It starts wtih you, not the world around you
My outlook on life improved once I learned how to love myself and be grateful. It took years before I realized I had intrinsic worth and did not need anyone to validate my existence. It makes me sad to write that last sentence, yet I know I am not alone in this kind of thinking. Childhood and young adulthood are particularly trying for many people.
Once you love yourself enough to believe you deserve to be happy, it gets easier to express gratitude every day and make good life choices. You become more naturally optimistic, find delight in simple pleasures, and know there is always a silver lining in the darkest cloud. Self-love has unlocked the ability to live a life of joy despite my circumstances. No person and no pandemic can steal joy from me. However, if you find self-love difficult, the best year of your life will be hard to come by.
I have managed my mental state with self-help and a strong network of friends. It would have gone faster with professional help. If that’s what you need, by all means, seek out therapy to be as well as you can more quickly.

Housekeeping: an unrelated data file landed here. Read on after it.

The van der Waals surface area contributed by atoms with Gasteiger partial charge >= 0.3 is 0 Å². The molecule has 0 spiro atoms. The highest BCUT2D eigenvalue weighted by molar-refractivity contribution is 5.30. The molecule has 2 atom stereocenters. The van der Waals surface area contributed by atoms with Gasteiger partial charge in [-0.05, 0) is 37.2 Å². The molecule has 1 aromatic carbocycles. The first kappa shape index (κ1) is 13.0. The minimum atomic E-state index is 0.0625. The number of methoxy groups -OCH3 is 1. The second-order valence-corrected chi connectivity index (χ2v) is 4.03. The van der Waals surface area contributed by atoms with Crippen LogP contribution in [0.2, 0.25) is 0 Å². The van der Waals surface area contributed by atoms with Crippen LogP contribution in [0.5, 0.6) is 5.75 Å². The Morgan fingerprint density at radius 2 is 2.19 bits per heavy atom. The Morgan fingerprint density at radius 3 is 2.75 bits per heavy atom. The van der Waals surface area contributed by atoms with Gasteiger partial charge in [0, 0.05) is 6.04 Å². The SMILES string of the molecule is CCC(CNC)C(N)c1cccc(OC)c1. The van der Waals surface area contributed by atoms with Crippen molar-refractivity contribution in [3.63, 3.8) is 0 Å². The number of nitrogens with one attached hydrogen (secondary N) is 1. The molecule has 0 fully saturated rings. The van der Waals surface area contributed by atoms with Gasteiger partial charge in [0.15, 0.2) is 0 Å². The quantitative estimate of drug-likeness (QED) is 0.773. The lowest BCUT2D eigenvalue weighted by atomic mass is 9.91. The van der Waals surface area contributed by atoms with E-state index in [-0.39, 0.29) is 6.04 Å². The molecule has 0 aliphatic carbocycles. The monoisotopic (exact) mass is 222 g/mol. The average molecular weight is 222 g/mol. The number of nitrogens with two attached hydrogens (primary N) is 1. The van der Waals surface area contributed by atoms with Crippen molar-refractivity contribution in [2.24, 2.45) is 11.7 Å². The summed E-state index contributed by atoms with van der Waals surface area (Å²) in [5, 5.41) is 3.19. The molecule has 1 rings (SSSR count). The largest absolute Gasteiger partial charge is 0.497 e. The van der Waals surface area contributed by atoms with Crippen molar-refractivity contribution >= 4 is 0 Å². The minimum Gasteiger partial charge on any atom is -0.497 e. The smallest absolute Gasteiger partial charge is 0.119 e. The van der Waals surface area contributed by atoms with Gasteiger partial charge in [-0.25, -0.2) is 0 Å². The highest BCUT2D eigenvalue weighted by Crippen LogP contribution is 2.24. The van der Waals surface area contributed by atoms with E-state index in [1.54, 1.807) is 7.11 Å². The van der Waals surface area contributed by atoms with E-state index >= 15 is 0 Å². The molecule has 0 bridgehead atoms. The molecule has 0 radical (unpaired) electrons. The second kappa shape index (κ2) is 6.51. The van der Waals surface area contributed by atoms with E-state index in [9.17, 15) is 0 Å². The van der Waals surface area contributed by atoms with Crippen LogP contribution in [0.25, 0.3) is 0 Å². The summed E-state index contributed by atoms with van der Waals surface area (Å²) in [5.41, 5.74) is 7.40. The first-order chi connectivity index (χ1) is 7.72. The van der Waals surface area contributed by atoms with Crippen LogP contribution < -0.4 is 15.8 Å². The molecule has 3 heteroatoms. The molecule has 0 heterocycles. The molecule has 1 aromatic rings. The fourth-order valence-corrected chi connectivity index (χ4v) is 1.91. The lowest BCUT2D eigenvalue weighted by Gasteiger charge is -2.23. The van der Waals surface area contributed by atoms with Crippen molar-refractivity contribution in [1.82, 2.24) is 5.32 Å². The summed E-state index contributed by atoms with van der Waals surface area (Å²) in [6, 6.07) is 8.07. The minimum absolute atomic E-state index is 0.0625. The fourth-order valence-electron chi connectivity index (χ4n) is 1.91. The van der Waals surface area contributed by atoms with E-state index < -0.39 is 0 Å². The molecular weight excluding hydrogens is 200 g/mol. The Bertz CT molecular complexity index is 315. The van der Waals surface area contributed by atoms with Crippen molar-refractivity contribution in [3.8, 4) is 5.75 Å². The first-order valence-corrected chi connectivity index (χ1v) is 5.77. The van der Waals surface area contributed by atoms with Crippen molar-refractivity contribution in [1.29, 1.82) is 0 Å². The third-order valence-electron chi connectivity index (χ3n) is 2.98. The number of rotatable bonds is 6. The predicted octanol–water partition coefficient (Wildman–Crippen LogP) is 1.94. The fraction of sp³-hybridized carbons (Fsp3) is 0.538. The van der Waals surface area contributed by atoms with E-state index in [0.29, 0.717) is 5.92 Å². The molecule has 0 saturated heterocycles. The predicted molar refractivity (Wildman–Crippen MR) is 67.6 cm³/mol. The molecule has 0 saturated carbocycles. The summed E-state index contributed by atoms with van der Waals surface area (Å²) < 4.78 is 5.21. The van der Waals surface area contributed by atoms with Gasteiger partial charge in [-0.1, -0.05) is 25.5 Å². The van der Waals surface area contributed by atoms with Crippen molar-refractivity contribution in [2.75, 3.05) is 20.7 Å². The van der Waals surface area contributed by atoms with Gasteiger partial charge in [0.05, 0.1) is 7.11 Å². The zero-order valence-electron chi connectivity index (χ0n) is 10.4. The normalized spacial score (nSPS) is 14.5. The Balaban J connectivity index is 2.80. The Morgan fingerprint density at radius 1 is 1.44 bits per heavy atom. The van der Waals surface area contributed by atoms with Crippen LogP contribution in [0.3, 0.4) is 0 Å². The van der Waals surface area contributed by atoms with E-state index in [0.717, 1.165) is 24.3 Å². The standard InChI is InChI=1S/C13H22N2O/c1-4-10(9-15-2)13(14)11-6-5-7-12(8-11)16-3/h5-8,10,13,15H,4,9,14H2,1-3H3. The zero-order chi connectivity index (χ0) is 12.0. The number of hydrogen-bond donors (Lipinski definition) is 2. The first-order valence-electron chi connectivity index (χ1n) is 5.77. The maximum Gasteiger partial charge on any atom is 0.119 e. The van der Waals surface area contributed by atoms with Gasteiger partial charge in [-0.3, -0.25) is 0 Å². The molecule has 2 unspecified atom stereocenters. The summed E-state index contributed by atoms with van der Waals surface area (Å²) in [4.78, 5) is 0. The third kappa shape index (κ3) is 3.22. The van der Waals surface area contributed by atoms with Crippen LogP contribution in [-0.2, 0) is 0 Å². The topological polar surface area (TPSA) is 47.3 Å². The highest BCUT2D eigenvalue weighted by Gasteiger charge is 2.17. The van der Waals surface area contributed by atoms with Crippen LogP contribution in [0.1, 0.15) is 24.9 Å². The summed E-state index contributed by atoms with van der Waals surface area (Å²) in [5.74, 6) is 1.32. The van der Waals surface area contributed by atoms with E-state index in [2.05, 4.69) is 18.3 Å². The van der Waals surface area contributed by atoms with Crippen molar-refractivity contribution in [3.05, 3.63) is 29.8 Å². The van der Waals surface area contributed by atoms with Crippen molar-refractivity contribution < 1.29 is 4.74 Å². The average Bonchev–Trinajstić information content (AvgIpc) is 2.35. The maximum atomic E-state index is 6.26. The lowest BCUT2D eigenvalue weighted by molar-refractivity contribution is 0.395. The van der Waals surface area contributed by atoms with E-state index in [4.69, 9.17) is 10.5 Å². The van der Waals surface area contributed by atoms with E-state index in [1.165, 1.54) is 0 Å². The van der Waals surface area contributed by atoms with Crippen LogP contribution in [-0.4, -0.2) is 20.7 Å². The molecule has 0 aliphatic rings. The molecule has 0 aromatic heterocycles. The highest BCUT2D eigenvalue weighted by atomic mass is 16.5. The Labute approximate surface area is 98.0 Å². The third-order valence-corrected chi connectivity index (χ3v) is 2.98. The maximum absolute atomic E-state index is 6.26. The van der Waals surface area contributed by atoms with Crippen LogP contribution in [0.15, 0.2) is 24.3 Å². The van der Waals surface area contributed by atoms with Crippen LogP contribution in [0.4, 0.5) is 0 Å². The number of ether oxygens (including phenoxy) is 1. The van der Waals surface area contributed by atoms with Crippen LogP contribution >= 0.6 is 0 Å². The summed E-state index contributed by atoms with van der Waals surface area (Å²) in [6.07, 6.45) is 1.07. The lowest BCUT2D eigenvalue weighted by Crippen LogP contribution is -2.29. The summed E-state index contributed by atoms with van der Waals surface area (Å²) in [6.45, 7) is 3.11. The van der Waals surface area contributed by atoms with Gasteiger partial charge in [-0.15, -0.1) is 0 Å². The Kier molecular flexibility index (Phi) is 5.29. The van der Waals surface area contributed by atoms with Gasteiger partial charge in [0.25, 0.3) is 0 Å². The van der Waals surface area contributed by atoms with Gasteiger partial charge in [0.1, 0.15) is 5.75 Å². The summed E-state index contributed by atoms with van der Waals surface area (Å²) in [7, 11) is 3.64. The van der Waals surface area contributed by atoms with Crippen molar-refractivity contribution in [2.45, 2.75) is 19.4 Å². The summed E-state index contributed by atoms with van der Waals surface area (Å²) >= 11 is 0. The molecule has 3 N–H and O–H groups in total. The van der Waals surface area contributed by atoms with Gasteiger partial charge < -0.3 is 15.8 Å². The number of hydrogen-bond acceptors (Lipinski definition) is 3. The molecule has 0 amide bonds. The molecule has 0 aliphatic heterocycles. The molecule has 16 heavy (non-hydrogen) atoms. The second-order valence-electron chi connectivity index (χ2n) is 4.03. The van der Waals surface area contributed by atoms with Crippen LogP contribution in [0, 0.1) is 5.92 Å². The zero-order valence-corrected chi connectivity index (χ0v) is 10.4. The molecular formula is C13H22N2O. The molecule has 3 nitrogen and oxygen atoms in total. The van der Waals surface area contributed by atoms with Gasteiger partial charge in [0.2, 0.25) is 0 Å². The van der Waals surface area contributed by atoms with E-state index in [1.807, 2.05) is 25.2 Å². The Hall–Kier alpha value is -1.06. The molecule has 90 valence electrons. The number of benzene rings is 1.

There is always a choice
Ultimately the pandemic gave us opportunities to make better choices. We could choose how to order our lives as the immediate restrictions eased and life resumed. Maybe the job you had suddenly wasn’t what you wanted anymore. For some of us, the money was no longer worth it. Families discovered that they could get by with less in the long term. We certainly did and, like many, used pandemic assistance to reduce our debt load substantially.
What got me through the past two years was being honest about what I needed in my life and what I should avoid. The first three weeks of isolation motivated me to make self-care a priority. It would have been easy to increase my alcohol consumption. Instead, I deliberately chose not to use increased drinking as a coping mechanism during the height of the pandemic.